PPSH 41 submachine gun (5/6)
The creek has cut a small valley into the ground and of course I was not merely searching the riverbed but also the banks and the slopes of the valley which were 5 to 10 m high. It was on such a slope when I swung the coil high above my head when the detector produced a sound. As usual I used the all metal mode. “Probably some junk” I thought because this was usually the reason for larger metal objects near the top of the small slope. But when I looked up I was greeted by this lovely sight.
At first, I did not trust my eyes. Could it be? Before I touched the item I made the picture above. Then I removed this relic very gently from the ground.
I was speechless. What a find! A Russian machine pistol PPSH 41 in wonderful condition. No bolt, no magazine, no wood, no front sight guard, no trigger mechanism, but otherwise complete.
This weapon was typical for the Russian soldier in the years 43-45. Unlike the German high command in 41 the Russians placed great emphasis on such a weapon and produced them in very large quantities (some 5-6 millions), in particular after 43 when their war industry was up to speed. In close range combat e.g. in woods or in buildings, this was the perfect weapon. In the battle of Stalingrad, which took place in Winter 42/43 and marked the turning point of the war, the characteristic form of fighting was exactly this close range combat. The German MP 40 was inferior to the PPSH41. The Germans tried to copy the PPSH 41 or to adapt them for the German 9 mm ammunition but in vain.
Maybe because of this experience the Germans introduced in 43 and 44 a new sort of rapid fire weapon – the assault rifle. While the early German models were not very reliable this sort of weapon became later extremely successful throughout the world. Its best known form is the AK 47 – the famous Kalashnikov- which was inspired by the German Sturmgewehr 44.
Maybe the easiest way to distinguish machine pistols from assault rifles is the calibre. The length of assault rifles (typically 7.62 x 39 mm) is placed between the short pistol or machine pistol cartridge (e.g. 7.62 x 25 mm Tokarev as used by the PPSH 41) and the long rifle calibre (e.g. 8x57 mm of the German K98k carbine).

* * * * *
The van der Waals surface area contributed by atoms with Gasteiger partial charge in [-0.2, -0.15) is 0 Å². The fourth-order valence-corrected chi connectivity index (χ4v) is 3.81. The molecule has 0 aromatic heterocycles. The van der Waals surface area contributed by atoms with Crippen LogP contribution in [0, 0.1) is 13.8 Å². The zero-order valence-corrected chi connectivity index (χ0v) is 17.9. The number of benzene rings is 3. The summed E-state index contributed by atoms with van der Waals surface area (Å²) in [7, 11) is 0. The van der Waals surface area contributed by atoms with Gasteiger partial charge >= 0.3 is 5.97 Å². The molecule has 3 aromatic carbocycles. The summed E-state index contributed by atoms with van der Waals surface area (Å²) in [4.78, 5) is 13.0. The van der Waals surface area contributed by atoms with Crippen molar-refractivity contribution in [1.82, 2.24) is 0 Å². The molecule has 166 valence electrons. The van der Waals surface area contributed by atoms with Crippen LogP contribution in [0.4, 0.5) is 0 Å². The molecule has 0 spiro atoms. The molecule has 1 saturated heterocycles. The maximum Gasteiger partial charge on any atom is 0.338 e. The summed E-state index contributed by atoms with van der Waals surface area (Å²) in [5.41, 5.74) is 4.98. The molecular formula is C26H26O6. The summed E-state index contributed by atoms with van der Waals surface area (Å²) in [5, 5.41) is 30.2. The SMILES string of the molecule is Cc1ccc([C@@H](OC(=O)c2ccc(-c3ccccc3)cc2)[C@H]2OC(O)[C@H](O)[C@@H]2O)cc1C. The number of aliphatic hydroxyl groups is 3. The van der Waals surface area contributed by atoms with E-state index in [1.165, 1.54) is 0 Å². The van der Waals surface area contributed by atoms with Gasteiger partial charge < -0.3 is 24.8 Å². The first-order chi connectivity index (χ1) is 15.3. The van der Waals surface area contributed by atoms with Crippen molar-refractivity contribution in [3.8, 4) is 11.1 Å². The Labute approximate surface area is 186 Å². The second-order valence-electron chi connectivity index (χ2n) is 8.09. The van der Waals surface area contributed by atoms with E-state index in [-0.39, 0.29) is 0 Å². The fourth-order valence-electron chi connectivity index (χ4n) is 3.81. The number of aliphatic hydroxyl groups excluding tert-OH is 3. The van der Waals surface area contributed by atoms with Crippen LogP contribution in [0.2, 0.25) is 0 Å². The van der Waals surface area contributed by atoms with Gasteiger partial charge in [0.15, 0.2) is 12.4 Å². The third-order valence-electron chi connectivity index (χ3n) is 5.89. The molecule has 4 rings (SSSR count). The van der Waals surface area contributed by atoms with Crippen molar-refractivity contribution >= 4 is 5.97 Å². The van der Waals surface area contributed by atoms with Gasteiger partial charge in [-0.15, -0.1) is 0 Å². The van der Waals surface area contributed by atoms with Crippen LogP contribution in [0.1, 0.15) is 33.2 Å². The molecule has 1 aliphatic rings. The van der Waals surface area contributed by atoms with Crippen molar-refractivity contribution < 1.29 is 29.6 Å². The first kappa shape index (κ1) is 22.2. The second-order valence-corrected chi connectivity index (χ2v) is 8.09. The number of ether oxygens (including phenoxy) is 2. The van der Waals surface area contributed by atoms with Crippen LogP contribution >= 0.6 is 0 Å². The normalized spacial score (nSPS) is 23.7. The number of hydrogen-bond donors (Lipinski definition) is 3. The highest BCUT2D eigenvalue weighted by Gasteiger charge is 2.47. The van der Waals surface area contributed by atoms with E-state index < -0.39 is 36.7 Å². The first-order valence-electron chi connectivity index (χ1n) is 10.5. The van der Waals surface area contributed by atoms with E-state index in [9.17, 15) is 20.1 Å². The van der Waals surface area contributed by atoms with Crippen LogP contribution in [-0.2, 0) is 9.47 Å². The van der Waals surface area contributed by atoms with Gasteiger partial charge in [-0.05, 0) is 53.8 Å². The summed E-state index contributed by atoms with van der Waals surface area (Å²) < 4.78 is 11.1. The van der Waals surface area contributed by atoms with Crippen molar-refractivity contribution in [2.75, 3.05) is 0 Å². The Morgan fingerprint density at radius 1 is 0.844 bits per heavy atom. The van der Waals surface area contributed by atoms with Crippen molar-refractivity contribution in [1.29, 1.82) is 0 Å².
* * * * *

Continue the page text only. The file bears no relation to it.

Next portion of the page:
After WW 2 the machine pistols lost their importance in favour of the assault rifle. During WW 2, however, machine pistols were used so frequently by the Russians that the found PPSH41 can be regarded as a symbol of Russian infantry warfare. So much for the role of this find in warfare and firearm history.
The divisions strength report given above shows that pistols and machine pistols in particular were much more rare than rifles. For people hunting for firearms all finds of that kind are great but machine pistols are among the most desirable finds. Apparently I had found one of the division’s 574 machine pistols.
If you look closely you can see that the weapon is slightly bend upwards. The front part is not exactly in line with the top rear part. That is why it is not possible to close the weapon entirely. There is always a gap between the rear parts as shown in the picture above. Maybe someone tried to damage the weapon.
The front section.
The rear section.
Next some views from various angles.
Views 2. The left picture shows the remains of a serial number near its lower end.
Views 3. Note the stamp “20” on the rear sight in the lower left picture.
The weapon was disabled by a certified gunsmith after the pictures above were taken. He drilled several holes into the barrel, wielded a hardened steel bolt into the barrel and made several more modifications.
(C) Thorsten Straub www.metal-detecting.de 2006-2011.